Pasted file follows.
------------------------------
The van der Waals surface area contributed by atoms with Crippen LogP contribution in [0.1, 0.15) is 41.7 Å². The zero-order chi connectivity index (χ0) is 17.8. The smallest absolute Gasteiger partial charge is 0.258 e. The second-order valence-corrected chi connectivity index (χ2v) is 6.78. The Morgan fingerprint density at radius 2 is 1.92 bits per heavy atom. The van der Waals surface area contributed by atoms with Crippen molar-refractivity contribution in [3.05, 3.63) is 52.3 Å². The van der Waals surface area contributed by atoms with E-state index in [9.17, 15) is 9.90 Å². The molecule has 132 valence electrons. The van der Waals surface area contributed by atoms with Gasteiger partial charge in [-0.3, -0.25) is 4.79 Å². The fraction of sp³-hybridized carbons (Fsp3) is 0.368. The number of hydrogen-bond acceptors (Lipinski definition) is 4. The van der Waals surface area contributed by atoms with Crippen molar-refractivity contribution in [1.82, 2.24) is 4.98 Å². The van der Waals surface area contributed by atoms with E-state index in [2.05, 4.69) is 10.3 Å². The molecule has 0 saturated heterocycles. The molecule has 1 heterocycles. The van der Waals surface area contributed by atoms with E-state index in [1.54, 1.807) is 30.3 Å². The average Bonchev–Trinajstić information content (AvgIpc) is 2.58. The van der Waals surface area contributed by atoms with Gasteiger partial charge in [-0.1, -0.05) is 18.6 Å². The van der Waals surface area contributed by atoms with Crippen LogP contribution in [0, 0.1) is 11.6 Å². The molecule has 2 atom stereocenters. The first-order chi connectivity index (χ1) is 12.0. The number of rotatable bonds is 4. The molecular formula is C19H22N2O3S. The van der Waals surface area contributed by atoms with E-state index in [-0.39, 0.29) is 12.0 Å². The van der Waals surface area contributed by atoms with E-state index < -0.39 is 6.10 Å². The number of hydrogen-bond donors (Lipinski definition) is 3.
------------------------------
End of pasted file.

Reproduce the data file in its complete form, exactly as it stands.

The van der Waals surface area contributed by atoms with Crippen LogP contribution in [0.1, 0.15) is 41.7 Å². The zero-order chi connectivity index (χ0) is 17.8. The smallest absolute Gasteiger partial charge is 0.258 e. The second-order valence-corrected chi connectivity index (χ2v) is 6.78. The Morgan fingerprint density at radius 2 is 1.92 bits per heavy atom. The van der Waals surface area contributed by atoms with Crippen molar-refractivity contribution in [3.05, 3.63) is 52.3 Å². The van der Waals surface area contributed by atoms with E-state index in [9.17, 15) is 9.90 Å². The molecule has 132 valence electrons. The van der Waals surface area contributed by atoms with Gasteiger partial charge in [-0.3, -0.25) is 4.79 Å². The fraction of sp³-hybridized carbons (Fsp3) is 0.368. The number of hydrogen-bond acceptors (Lipinski definition) is 4. The van der Waals surface area contributed by atoms with Crippen molar-refractivity contribution in [1.82, 2.24) is 4.98 Å². The van der Waals surface area contributed by atoms with E-state index in [2.05, 4.69) is 10.3 Å². The molecule has 0 saturated heterocycles. The molecule has 1 heterocycles. The van der Waals surface area contributed by atoms with E-state index in [1.54, 1.807) is 30.3 Å². The average Bonchev–Trinajstić information content (AvgIpc) is 2.58. The van der Waals surface area contributed by atoms with Gasteiger partial charge in [-0.1, -0.05) is 18.6 Å². The van der Waals surface area contributed by atoms with Crippen LogP contribution in [0, 0.1) is 11.6 Å². The molecule has 2 atom stereocenters. The first-order chi connectivity index (χ1) is 12.0. The number of rotatable bonds is 4. The molecular formula is C19H22N2O3S. The van der Waals surface area contributed by atoms with E-state index in [-0.39, 0.29) is 12.0 Å². The van der Waals surface area contributed by atoms with E-state index < -0.39 is 6.10 Å². The number of hydrogen-bond donors (Lipinski definition) is 3.